FARMINGTON – A Share Your Heritage pre-workshop planning session will be held from 4 to 6 p.m. Tuesday, April 26, in North Dining Hall of Olsen Student Center at the University of Maine at Farmington. This session is being held to plan and form a Greater Farmington team which will take part in the June “Share Your Heritage” workshop to be held June 20 and 21 in Farmington.

One of only four workshops being held in the country this year, the June workshop will train teams to develop themed heritage tourism itineraries that design three days of the most fun and informative activities – community celebrations, museum and studio visits, treks (foot, bike, horse, snowmobile-canoe), meals, shopping for local crafts and art and learning new local skills – as a way of learning and experiencing the most important stories of the area. These itineraries will be great for residents and visitors alike, but the workshop focus will be primarily on what people want to share with visitors and how to increase the tourism dollars coming to the area.

One of the workshop trainers will be Carolyn Brackett of the National Trust and Linda Caldwell of the Tennessee Overhill heritage area project. The workshop is free. Teams will be coming to Farmington from all across the Maine mountain region for the workshop.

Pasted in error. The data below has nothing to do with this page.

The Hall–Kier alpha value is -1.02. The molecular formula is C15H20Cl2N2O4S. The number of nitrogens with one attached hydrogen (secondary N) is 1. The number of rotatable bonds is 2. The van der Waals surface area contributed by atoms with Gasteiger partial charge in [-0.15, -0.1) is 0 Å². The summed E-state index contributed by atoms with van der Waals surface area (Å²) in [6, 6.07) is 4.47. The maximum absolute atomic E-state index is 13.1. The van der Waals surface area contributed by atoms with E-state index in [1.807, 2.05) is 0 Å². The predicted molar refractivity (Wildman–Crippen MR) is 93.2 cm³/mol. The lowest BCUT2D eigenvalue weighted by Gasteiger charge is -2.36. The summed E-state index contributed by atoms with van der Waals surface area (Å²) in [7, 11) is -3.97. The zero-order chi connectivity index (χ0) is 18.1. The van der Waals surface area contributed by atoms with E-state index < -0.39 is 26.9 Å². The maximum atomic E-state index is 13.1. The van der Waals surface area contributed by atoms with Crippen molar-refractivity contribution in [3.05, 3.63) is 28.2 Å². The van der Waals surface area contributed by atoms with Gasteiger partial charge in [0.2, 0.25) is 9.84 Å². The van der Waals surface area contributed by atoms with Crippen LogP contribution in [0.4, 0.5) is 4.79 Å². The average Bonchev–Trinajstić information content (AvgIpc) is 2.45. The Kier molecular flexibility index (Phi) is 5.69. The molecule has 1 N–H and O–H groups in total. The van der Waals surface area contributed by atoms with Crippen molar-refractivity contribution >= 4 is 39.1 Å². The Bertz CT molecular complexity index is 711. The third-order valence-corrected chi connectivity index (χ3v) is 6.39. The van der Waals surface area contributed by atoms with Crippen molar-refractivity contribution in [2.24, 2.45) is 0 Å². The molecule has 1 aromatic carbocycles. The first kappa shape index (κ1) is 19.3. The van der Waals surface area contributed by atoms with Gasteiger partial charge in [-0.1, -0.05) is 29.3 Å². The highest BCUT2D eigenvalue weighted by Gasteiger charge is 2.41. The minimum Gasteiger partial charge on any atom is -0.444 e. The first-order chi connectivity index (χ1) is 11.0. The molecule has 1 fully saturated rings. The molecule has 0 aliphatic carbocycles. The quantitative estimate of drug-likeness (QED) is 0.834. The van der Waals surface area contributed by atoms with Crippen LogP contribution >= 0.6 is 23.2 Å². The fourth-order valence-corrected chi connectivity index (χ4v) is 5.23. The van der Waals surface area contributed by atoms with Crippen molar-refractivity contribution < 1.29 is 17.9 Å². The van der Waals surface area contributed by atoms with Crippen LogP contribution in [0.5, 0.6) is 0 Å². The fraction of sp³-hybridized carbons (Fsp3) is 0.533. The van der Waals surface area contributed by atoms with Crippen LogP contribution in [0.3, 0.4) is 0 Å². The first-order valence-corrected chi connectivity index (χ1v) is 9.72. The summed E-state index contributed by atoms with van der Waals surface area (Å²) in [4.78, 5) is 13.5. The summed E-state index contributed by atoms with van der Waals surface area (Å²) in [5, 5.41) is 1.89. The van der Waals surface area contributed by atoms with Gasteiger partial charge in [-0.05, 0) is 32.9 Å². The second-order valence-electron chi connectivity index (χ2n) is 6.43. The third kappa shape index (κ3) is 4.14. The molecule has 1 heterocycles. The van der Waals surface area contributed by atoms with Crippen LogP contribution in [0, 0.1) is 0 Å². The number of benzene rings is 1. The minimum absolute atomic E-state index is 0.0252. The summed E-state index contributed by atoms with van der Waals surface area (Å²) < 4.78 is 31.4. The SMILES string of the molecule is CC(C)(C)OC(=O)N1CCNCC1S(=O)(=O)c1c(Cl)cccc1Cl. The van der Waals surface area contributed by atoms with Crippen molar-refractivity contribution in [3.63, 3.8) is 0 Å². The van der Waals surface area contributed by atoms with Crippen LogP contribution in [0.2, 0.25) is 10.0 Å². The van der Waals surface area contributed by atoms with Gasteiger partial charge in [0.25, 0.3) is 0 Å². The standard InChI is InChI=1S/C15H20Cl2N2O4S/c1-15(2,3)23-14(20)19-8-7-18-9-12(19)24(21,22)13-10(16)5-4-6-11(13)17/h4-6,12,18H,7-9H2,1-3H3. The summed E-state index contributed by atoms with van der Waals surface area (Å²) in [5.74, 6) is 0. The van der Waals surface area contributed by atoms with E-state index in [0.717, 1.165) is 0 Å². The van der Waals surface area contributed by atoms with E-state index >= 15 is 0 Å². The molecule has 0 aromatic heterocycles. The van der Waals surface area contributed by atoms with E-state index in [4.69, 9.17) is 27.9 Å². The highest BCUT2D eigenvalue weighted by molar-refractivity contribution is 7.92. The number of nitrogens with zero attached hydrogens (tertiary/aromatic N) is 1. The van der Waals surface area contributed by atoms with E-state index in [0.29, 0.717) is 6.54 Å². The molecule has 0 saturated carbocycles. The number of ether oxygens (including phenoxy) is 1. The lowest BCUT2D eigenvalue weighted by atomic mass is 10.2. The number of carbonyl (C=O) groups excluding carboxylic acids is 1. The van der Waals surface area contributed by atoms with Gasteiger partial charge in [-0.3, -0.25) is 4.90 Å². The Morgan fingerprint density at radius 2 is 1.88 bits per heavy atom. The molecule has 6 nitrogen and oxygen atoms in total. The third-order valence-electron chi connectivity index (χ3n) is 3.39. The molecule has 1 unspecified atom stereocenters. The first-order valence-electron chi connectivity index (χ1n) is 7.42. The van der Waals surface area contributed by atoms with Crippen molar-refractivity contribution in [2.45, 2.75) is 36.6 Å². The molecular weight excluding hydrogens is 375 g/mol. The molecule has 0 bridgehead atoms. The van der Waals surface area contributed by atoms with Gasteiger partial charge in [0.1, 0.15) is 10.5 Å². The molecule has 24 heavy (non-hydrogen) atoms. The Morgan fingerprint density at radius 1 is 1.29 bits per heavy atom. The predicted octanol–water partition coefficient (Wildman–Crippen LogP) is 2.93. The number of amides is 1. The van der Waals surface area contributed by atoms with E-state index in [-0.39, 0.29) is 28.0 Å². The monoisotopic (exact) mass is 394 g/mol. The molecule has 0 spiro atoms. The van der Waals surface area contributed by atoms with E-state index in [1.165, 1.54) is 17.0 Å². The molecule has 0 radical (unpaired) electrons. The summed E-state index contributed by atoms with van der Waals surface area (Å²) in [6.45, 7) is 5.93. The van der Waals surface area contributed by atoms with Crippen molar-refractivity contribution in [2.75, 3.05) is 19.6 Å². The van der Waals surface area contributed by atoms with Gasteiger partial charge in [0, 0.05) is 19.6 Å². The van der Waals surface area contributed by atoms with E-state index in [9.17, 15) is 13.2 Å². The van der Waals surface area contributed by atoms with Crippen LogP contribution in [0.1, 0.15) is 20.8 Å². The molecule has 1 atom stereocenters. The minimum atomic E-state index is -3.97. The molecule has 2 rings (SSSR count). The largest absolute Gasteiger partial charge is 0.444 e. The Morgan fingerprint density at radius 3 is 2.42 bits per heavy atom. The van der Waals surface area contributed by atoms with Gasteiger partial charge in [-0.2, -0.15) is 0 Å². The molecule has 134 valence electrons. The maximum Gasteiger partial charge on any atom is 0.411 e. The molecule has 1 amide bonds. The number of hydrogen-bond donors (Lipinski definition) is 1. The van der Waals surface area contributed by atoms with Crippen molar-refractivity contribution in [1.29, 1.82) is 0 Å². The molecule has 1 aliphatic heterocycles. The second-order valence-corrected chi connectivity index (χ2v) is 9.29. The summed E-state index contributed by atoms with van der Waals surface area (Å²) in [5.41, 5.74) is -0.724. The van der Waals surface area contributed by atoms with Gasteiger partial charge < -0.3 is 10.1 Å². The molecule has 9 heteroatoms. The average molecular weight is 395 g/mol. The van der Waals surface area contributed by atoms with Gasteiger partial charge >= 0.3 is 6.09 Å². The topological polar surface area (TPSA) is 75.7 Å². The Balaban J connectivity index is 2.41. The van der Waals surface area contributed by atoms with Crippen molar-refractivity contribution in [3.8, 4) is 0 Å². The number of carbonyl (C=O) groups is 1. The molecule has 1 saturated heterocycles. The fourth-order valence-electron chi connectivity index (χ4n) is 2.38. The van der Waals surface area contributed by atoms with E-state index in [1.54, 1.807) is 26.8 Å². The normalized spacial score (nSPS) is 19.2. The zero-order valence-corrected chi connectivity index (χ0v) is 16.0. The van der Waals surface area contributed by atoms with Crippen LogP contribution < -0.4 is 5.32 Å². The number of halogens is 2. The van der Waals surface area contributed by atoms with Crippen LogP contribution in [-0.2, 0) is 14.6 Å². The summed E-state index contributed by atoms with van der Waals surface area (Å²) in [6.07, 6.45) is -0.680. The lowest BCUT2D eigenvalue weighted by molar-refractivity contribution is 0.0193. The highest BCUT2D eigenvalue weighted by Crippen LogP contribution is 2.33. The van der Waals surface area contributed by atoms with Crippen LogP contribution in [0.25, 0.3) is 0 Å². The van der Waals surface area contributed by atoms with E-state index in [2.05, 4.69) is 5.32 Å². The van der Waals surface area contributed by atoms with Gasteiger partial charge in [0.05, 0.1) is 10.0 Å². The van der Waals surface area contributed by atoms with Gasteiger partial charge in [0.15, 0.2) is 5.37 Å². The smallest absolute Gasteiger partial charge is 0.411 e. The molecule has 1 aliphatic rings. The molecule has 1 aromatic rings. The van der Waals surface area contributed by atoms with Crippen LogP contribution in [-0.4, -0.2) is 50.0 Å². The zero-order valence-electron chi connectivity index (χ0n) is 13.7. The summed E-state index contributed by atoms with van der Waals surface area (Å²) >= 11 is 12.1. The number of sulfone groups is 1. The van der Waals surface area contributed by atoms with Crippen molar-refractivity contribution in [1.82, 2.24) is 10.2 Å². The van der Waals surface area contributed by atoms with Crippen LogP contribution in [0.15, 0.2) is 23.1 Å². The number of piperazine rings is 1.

At the planning session on Tuesday, April 26, a team of five people representing town government, the business community, cultural organizations and visitor service providers will be selected to attend the June workshop.

Along with forming a team, community members are invited to come help select a theme for the Farmington area, identify sites, activities, events and services related to this theme that visitors would enjoy and help identify related opportunities to generate financial returns for local organizations and businesses.

The pre-workshop session on April 26, is open to anyone in the Greater Farmington region. For more information, call Bruce Hazard at Mountain Counties Heritage at 778-3885.

The June workshop will be sponsored by The National Trust for Historic Preservation, the National Endowment for the Arts and the Rural Development Program of the U.S. Department of Agriculture along with the Maine Mountain Heritage Network.


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